Wednesday started out foggy with severely restricted visibility. I had hoped to ride to Sharon, WI but it is more than 100 miles away and I would need an early start to get there and back before dark. So the late start foiled that idea. Eventually the skies cleared and the fog burned off. Wednesday turned out to be PERFECT! By noon, the temperature had hit the mid-60s with a gentle breeze, sunny skies and everyone and their mother out and about.
I decided to visit relatives, which required riding in heavy traffic to and fro. Oh, well…I figured it would be an opportunity to practice urban street strategies, which I can read about all I want, but nothing, and I do mean “nothing” beats the real thing. It is easy to avoid these situations if one lives in the boonies and never bikes in the city. But when you reside in the city, you need to know your terrain. No matter where I venture out, I can’t avoid downtown traffic. Before reaching those desired back roads, I am guaranteed to have at least one wrestling match with a cabbie who behaves as if playing Pac Man with me.
Thus, I try to stay sharp by scheduling planned rides through my auto and people congested neighborhood. I know no better way (to hone my scanning skills, exercise good risk management and stay mindful of the zoo out there that demands keeping my head in the ride every second) than to get out there and do it in real time.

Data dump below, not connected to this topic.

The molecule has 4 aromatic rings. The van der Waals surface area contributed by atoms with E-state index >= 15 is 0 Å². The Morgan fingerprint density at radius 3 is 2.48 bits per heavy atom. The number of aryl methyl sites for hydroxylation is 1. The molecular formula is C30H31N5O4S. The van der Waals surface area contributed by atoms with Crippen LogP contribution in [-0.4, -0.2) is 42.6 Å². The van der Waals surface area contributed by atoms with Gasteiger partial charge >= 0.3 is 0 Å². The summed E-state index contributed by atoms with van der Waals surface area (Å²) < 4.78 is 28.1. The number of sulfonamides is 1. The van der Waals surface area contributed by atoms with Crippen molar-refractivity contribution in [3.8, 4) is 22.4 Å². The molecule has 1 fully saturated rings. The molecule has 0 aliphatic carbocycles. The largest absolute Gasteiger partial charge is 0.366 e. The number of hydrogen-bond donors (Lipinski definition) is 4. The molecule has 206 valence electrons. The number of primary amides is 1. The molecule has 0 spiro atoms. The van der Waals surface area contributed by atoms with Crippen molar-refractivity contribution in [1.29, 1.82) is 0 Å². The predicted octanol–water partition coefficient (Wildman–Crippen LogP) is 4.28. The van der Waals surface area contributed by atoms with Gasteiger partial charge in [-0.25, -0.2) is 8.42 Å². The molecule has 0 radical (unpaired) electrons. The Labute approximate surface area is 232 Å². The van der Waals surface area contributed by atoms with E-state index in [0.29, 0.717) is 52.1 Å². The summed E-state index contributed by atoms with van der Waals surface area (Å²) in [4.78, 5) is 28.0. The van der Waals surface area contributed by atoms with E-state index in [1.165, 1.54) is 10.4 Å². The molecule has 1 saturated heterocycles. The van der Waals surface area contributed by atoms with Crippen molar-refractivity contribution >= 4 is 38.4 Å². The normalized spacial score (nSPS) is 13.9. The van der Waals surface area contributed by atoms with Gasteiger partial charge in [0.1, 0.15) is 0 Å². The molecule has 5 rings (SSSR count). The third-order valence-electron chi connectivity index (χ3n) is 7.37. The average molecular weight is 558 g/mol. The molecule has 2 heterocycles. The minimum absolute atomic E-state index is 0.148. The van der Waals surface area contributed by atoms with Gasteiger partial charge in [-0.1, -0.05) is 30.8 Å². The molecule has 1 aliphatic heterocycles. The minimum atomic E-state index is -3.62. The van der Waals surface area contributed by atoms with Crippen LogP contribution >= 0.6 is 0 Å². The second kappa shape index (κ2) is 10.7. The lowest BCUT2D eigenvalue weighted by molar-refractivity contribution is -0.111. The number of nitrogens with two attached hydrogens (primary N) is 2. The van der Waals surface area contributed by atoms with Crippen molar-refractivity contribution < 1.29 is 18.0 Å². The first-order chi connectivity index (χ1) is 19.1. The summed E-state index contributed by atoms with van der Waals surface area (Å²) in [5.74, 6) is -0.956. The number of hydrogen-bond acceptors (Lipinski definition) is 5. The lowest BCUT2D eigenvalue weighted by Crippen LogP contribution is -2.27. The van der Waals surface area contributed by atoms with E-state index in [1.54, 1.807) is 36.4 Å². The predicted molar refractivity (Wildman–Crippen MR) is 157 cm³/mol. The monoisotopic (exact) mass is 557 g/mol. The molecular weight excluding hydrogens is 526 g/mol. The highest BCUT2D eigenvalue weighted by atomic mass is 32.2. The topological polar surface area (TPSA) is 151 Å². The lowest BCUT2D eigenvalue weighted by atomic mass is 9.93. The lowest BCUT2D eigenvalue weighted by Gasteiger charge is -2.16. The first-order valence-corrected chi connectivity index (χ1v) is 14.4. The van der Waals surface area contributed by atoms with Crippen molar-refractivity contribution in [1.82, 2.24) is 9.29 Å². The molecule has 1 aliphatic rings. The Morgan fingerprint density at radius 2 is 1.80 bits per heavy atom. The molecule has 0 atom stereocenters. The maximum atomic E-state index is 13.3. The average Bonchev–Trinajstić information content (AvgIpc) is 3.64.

I rode 50 milesRT that demanded a lot physically and mentally. I admit that there are occasions when I can sneak a peek at a building sign along the side of the road. Not true for Wednesday. Every brain cell, every muscle fiber focused on the ride, the road, and all the death-wish pedestrians who walk around as if they have bumpers on their butts, darting into the street, chasing down greatly missed sunrays or something equally crazy.
My neck aches this morning, which I attribute to excessive head checks and perhaps a little tension in the shoulder area from the ride--I don’t know. Still, nothing diluted the unadulterated joy the glorious weather provided. If this could last another six to eight weeks, I’d promise not to whine too much about the long harsh winter that I know is coming.